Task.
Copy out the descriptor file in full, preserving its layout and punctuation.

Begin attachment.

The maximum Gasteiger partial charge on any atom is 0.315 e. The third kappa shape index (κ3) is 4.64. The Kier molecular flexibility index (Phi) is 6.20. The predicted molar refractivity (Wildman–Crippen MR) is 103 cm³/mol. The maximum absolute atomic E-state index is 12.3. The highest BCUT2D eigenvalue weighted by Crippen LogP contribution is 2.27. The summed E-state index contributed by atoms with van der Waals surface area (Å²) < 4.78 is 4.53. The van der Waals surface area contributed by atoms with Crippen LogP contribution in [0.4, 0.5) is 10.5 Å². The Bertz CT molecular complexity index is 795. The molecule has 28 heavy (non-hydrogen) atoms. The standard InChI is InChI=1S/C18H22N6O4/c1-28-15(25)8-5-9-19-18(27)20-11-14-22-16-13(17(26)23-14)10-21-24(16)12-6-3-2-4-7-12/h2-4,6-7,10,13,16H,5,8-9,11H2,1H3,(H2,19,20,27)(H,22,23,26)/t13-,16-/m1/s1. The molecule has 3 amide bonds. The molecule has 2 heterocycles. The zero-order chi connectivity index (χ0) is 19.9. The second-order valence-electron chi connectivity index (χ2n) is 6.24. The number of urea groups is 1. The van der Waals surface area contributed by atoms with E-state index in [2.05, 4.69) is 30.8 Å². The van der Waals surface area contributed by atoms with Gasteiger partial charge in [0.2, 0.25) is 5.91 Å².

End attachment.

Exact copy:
The maximum Gasteiger partial charge on any atom is 0.315 e. The third kappa shape index (κ3) is 4.64. The Kier molecular flexibility index (Phi) is 6.20. The predicted molar refractivity (Wildman–Crippen MR) is 103 cm³/mol. The maximum absolute atomic E-state index is 12.3. The highest BCUT2D eigenvalue weighted by Crippen LogP contribution is 2.27. The summed E-state index contributed by atoms with van der Waals surface area (Å²) < 4.78 is 4.53. The van der Waals surface area contributed by atoms with Crippen LogP contribution in [0.4, 0.5) is 10.5 Å². The Bertz CT molecular complexity index is 795. The molecule has 28 heavy (non-hydrogen) atoms. The standard InChI is InChI=1S/C18H22N6O4/c1-28-15(25)8-5-9-19-18(27)20-11-14-22-16-13(17(26)23-14)10-21-24(16)12-6-3-2-4-7-12/h2-4,6-7,10,13,16H,5,8-9,11H2,1H3,(H2,19,20,27)(H,22,23,26)/t13-,16-/m1/s1. The molecule has 3 amide bonds. The molecule has 2 heterocycles. The zero-order chi connectivity index (χ0) is 19.9. The second-order valence-electron chi connectivity index (χ2n) is 6.24. The number of urea groups is 1. The van der Waals surface area contributed by atoms with E-state index in [2.05, 4.69) is 30.8 Å². The van der Waals surface area contributed by atoms with Gasteiger partial charge in [0.2, 0.25) is 5.91 Å².